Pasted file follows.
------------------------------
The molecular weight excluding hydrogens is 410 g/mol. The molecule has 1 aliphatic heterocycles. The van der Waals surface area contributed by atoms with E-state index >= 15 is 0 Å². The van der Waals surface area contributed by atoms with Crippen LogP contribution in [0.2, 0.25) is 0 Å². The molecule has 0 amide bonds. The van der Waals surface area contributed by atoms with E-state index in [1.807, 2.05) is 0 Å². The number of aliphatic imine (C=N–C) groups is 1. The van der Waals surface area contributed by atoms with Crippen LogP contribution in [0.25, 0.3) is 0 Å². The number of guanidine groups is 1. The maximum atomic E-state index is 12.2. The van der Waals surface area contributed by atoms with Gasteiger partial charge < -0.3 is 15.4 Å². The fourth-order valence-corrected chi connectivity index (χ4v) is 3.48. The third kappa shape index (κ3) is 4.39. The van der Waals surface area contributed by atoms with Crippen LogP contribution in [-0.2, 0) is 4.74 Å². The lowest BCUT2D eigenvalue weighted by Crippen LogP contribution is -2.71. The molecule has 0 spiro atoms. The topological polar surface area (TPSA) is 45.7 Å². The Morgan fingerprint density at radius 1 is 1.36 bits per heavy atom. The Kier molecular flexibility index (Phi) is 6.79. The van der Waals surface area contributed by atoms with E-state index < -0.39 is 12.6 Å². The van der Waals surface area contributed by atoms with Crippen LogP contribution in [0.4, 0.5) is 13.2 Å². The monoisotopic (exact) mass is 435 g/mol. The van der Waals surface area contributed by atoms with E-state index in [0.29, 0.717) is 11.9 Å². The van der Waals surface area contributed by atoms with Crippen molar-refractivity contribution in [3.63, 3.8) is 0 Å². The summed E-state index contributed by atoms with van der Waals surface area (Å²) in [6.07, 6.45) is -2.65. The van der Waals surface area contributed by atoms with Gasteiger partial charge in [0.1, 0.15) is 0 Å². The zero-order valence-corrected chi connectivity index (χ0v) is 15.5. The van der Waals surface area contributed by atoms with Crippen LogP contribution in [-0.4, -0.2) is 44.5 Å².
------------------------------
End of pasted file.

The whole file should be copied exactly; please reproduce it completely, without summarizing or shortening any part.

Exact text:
The molecular weight excluding hydrogens is 410 g/mol. The molecule has 1 aliphatic heterocycles. The van der Waals surface area contributed by atoms with E-state index >= 15 is 0 Å². The van der Waals surface area contributed by atoms with Crippen LogP contribution in [0.2, 0.25) is 0 Å². The molecule has 0 amide bonds. The van der Waals surface area contributed by atoms with E-state index in [1.807, 2.05) is 0 Å². The number of aliphatic imine (C=N–C) groups is 1. The van der Waals surface area contributed by atoms with Crippen LogP contribution in [0.25, 0.3) is 0 Å². The number of guanidine groups is 1. The maximum atomic E-state index is 12.2. The van der Waals surface area contributed by atoms with Gasteiger partial charge < -0.3 is 15.4 Å². The fourth-order valence-corrected chi connectivity index (χ4v) is 3.48. The third kappa shape index (κ3) is 4.39. The van der Waals surface area contributed by atoms with Crippen LogP contribution in [-0.2, 0) is 4.74 Å². The lowest BCUT2D eigenvalue weighted by Crippen LogP contribution is -2.71. The molecule has 0 spiro atoms. The topological polar surface area (TPSA) is 45.7 Å². The Morgan fingerprint density at radius 1 is 1.36 bits per heavy atom. The Kier molecular flexibility index (Phi) is 6.79. The van der Waals surface area contributed by atoms with E-state index < -0.39 is 12.6 Å². The van der Waals surface area contributed by atoms with Crippen LogP contribution in [0.4, 0.5) is 13.2 Å². The monoisotopic (exact) mass is 435 g/mol. The van der Waals surface area contributed by atoms with E-state index in [0.29, 0.717) is 11.9 Å². The van der Waals surface area contributed by atoms with Crippen molar-refractivity contribution in [3.63, 3.8) is 0 Å². The summed E-state index contributed by atoms with van der Waals surface area (Å²) in [6.07, 6.45) is -2.65. The van der Waals surface area contributed by atoms with Gasteiger partial charge in [0.1, 0.15) is 0 Å². The zero-order valence-corrected chi connectivity index (χ0v) is 15.5. The van der Waals surface area contributed by atoms with Crippen LogP contribution in [-0.4, -0.2) is 44.5 Å².